Friday, July 20, 2012

FFB: Simenon week; Fredric Brown, Robert Arthur, Saki

As with my non-review of Margaret Millar in Millar week, I am undone by the the dispersed and partially packed-up nature of my Georges Simenon works are in boxes somewhere, and even my backup plan, on this week full of work and health distractions, hitting The Title Page for something new to me, a fine if jumbled store on the edge of Villanova and Bryn Mawr, was foiled by rather worse things for them, as a water-main break flooded their large space and the smaller collectibles store behind it (which I wasn't aware of)...the Mercury and Bestseller Mystery issues I'd been judiciously going through the last several times I was in, including a Simenon or two I'd thought I'd purchased, were among the lowest-shelf victims. (Actually, they were on a little display shelf on the floor in front of the crime-fiction shelves...I fear most of what survived from that shelf is what I'd bought over the last several months.)

So, I can currently only point to the fine, small US public television network MHz Worldview's continuing International Mysteries wheel, which still offers at least one Maigret film, from the series of adaptations starring Bruno Cremer, every month...unfortunately, as of this hour, it looks as if the "live stream" webcast of the channel programming is dark...but potentially, those without access to the network in the 30+ television markets it currently broadcasts/cablecasts in can watch the Cremer films and the diverse other programming there (webcast at the first link above).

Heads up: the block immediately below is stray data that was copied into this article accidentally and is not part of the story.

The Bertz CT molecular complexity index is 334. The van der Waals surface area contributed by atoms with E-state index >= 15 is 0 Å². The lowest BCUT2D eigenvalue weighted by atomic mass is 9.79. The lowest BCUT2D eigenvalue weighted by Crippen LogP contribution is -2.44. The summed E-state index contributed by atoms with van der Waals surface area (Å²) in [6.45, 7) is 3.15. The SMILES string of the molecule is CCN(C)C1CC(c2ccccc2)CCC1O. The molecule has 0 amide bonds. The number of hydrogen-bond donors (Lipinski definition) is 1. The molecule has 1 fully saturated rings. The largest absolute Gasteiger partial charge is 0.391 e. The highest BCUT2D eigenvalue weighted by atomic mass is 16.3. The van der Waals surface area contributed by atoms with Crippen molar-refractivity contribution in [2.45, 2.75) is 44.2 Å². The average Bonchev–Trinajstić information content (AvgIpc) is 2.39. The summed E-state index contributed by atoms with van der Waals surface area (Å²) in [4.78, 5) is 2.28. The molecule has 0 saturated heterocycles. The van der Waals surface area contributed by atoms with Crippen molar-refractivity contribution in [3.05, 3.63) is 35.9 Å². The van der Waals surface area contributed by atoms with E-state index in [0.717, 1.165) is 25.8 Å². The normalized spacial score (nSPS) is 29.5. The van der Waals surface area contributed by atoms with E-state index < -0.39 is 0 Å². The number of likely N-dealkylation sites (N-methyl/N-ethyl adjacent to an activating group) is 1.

Meanwhile, at at the ReaderCon, Fredric Brown was cited as the 2012 Cordwainer Smith Rediscovery Award writer, to help draw attention to the overlooked in the sf and fantasy least one juror for that award has noted that while Brown is certainly eligible on grounds of literary quality and influence, he's vastly less forgotten or overlooked than most of the previous recipients of the award, with at least a fair amount of Brown's crime and fantastic fiction still in print and his reputation secure.

Which nudges me into further consideration of the collections I read as a youngster, including what might still be Brown's career best-selling, rather eclectic collection Nightmares and Geezenstacks, and Brown's collaborator Robert Arthur's somewhat more focused (both in content and audience) Ghosts and More Ghosts, and their inspiration Saki's three collections, the first two I owned (a Scholastic Book Services item first published in 1974, and the 1970s edition of the Dell Laurel Leaf item below) and his first one-volume Complete Works, a public library-borrowing favorite back when and since added to my library (the small pleasures of adulthood often include being able to spoil one's self thus, at least some of the time)...Noel Coward introduction and all.

For more reviews, of actual Simenon works (and Prashant Trikannad's search for same in the market in India) and of other books, please see Patti Abbott's blog.

Courtesy the Locus Index:
Fredric Brown, Nightmares and Geezenstacks (pagination from the omnibus And the Gods Laughed, Phantasia Press 0-932096-47-6, Oct ’87